FishOutofWater, Aunt Pat, ozsea1

              No matter the topic. I don't have time to comment and often just lurk w/o signing in, but when you post something I usually pay attention.

              The truth of our faith becomes a matter of ridicule among the infidels if any Catholic, not gifted with the necessary scientific learning, presents as dogma what scientific scrutiny shows to be false. - Thomas Aquinas

              by oxley on Sun Oct 14, 2012 at 04:40:47 PM PDT

              [ Parent ]

          •  Well, as a scientist, I agree. (3+ / 0-)
            Recommended by:
            FishOutofWater, Aunt Pat, Mr Robert

            But the cumulative nature of science does make it difficult for folks with zero background.

            As far as this diary is concerned, I must say that Fish has done an excellent job, as usual.

            The truth of our faith becomes a matter of ridicule among the infidels if any Catholic, not gifted with the necessary scientific learning, presents as dogma what scientific scrutiny shows to be false. - Thomas Aquinas

            by oxley on Sun Oct 14, 2012 at 04:37:33 PM PDT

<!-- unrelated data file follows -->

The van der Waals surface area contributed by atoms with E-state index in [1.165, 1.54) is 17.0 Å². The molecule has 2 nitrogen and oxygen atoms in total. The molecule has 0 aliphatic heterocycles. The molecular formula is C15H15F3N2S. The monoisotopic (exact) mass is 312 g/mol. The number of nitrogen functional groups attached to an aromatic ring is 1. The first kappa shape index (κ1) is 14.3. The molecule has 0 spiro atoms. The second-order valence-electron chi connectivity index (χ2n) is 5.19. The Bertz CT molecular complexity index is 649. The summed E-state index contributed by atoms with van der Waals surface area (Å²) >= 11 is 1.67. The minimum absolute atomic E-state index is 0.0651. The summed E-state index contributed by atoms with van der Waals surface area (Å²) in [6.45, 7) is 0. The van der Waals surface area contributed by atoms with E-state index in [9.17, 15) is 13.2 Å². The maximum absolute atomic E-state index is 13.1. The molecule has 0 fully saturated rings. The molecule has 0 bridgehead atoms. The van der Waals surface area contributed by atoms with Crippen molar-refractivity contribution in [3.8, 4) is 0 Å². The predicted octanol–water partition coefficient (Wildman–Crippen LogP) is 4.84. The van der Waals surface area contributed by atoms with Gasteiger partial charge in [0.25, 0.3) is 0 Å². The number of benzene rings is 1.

[ Parent ]

            •  I think there's nothing wrong with folks (1+ / 0-)
              Recommended by:
              FishOutofWater

              learning something even if they don't come to understand all of it. Americans don't like to feel like something is out of their reach, but hmm...it always will be if you don't challenge yourself to learn. I mean, if peridot is your take away, then you've learned something you didn't know before.

              On the other hand, if you only pay attention when your birthstone comes up, then it does tend to make you sound self-involved and ugly American-ish. It's a really good thing to focus on things that aren't all about you! All the major world religions agree on this: thine ego is not thy friend. It's not just about getting a grasp on science. It's a habit of mind.

    •  I hear ya. I excelled in Geology 101... (3+ / 0-)

      My first thought when gleaning the diary was that it probably had something to do with Olivine (makes up 95% of the Earth's rock but we hardly see it on the surface) but I have other questions and the science gets layered in difficult explanations. I'd need more diagrams to understand this better myself.

      The main question I have is if the Earth basalt carried by Curiosity was tested first, is there a possibility of residue in the testing apparatus? These are the things I'm sure NASA thinks about when compiling the mission and experiments, but how can the lay person know that the analysis starts at a zero point?

      Also, where the Hell is my rocket belt?

      The day is coming when a single carrot, freshly observed, will set off a revolution. Paul Cezanne

      by MeToo on Sun Oct 14, 2012 at 11:21:35 AM PDT